The Big Network Infrastructure Design Change Helping Building Owners Save Money
For the last several decades, there’s really been only one option in network infrastructure, and it’s done its job well enough. Network infrastructure design teams have relied on copper cabling as the go-to approach for most applications, with some short fiber optic runs connecting devices that may require large amounts of bandwidth.
Of course, doing something the way it’s always been done is rarely the best strategy for building owners looking to create better, more cost-effective and sustainable buildings.
By flipping the traditional network infrastructure design paradigm—that is, switching to virtually all fiber-based networks with short copper runs—building owners can gain a host of benefits.
The benefits of fiber optic network infrastructure
In recent years, a tremendous number of benefits have convinced network infrastructure design teams to move away from copper cabling and adopt fiber optic solutions. Below we outline the leading reasons organizations are making the switch from copper to fiber optic networks.
1. Fiber optic cable has a lower upfront and installation cost. While this wasn’t always the case, for the last five years or so there has been a strong cost advantage to installing fiber optic cables in lieu of copper. Today, the material itself costs less per linear foot than copper. Moreover, the lighter weight of the fiber optic cabling also makes it easier to install, lowering installation costs somewhat as well. Of course, this is only the beginning of the cost advantage fiber optic cabling offers.
2. Fiber optic networks require less space. Fiber optic network solutions require only 1/10th of the dedicated IT floor space needed for conventional copper-based networks. That’s in part because copper cables impose a 100-meter limit between each switch port and end device, demanding more specialized space for network switches. Not using copper frees up a valuable amount of real estate.
As a case in point, when a network infrastructure design team convinced the architect of a 180,000-square-foot middle school to consider a switch from copper to fiber network, they found the design shrank from eight communications rooms to two. This simple change in design freed up six rooms that could be converted back to educational space.
3. It’s more secure. Because optical fiber does not create electromagnetic radiation, it is inherently immune to the security breaches caused by signal snooping. The federal government has embraced fiber optic networks for several years for this very reason. Overall, it makes for a more secure, difficult-to-hack network solution.
4. It allows strong connectivity across more devices. Rather than running separate cables to a room for telephone, video and data needs, fiber optic networks can transmit each of these signals via a single piece of fiber. The hospitality industry has embraced fiber optic networks for this very reason. Hotels can deliver voice, video and data over one conductor, making a strong economic case for a several hundred room property.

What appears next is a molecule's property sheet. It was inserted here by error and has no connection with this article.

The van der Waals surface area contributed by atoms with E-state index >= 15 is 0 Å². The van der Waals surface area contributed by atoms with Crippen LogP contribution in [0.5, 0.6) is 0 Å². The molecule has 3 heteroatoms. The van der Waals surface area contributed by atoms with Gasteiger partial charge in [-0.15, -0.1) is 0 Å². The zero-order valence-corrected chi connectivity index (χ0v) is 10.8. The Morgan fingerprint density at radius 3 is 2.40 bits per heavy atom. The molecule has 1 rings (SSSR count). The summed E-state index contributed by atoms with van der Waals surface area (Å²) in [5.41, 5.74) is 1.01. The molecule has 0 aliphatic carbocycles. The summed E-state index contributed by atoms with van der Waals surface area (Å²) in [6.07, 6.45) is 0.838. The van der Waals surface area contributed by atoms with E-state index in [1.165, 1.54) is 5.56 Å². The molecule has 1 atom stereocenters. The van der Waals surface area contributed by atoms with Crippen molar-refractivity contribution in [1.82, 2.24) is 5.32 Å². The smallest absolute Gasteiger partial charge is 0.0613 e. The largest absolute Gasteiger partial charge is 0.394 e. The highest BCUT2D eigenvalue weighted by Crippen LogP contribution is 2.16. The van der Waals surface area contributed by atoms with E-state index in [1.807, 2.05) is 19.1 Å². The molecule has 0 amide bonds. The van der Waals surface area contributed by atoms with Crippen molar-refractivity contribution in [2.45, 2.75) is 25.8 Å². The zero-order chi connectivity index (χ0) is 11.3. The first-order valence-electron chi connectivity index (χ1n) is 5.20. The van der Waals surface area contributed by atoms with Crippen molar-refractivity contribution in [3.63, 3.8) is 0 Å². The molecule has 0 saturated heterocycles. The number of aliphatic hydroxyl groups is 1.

Now, with increased demand for smart homes across many high-end multi-residential properties, developers are exploring how they can reap these same connectivity benefits, while reducing the network’s overall cost and footprint.
5. It’s a simpler network to maintain. Because building managers can manage an entire fiber optic-based network from a single computer, there’s less need to run around to troubleshoot issues as they arise. This can be a particularly big time-saver for multi-campus and multi-building campus environments. There are also fewer electronics, meaning fewer devices to attend to and maintain.
For one U.S. government laboratory, a switch from a copper network to a fiber optic network reduced the network maintenance team from 12 technicians to one. The 11 individuals freed up from network maintenance were put to use in more value-added ways than reactively addressing maintenance issues all day.
6. It’s a more sustainable solution. With more corporations and institutions committing to sustainability, fiber optic network infrastructure design provides an excellent opportunity to go green. These networks use less material than copper networks, reducing raw material extraction. They also draw less energy, which helps organizations in the energy footprint reduction that presents a critical first step toward achieving net-zero energy goals.
Evaluating the risks of change
Recognizing all the tremendous benefits offered by fiber optic networks over copper begs the question: Why haven’t more organizations been doing this all along?
One reason, of course, has been a lack of knowledge that a better option exists. Many network infrastructure design teams remain content to design solutions the way they always have. Another reason is that it can be tough for building owners to make a change.
Fortunately, many manufacturers and network installers understand how difficult it can be to try something new when the existing way of operating has worked for so long. That’s why many manufacturers in the fiber optic space are willing to set up a pilot program to help organizations get a sense of how this solution can benefit them. Consider talking to your network infrastructure design contractor about connecting with a manufacturer for a pilot test of this solution.
Whether you have questions about these benefits or you’re ready to make a change, Crux can help. Contact us today.